Here’s an interesting, and perhaps counter-intuitive result. Everyone knows that it’s the flow of air over an airplane’s wings that provides the lift that keeps the plane aloft. But what if you replace the moving air with foam? Some French physicists found that in that case the resulting force is exerted downwards rather than upwards. They call this “anti-inertial lift,” and say it could have implications in all kinds of fields: oil extraction, industrial cleaning processes; and it “might even shed light on how embryonic cells rearrange themselves in a growing foetus.”
The paper’s abstract, from Physical Review Letters, is here.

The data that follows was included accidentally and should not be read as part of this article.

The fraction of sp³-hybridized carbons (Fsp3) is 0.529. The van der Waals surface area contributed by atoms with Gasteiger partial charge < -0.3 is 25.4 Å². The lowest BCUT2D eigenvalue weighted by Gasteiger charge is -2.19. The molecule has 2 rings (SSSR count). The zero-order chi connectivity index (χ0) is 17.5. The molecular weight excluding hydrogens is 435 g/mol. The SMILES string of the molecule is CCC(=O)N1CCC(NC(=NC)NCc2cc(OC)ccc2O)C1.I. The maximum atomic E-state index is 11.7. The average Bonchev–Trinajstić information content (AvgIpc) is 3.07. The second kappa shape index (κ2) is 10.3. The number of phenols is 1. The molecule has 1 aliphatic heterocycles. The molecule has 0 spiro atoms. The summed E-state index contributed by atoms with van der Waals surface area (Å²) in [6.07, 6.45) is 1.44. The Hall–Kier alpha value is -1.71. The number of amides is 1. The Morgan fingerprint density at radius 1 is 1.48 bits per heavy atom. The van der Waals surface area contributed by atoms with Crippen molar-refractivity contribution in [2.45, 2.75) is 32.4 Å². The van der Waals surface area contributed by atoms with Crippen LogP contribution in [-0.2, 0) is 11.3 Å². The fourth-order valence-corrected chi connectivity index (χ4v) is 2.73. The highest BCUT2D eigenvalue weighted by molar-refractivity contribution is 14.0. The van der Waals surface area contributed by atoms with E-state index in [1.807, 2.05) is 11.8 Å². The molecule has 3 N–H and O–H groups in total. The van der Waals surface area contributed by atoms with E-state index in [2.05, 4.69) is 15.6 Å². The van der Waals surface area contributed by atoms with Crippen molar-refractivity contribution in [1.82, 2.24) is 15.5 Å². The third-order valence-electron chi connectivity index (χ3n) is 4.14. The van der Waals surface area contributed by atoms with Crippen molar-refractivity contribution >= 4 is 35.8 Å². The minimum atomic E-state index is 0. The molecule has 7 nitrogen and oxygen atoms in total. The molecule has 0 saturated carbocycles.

Five poems about the mind
Work reinvented: Tech will drive the office evolution
As organizations navigate a new world of hybrid work, tech innovation will be crucial for employee connection and collaboration.
I taught myself to lucid dream. You can too.
We still don’t know much about the experience of being aware that you’re dreaming—but a few researchers think it could help us find out more about how the brain works.
Is everything in the world a little bit conscious?
The idea that consciousness is widespread is attractive to many for intellectual and, perhaps, also emotional
reasons. But can it be tested? Surprisingly, perhaps it can.
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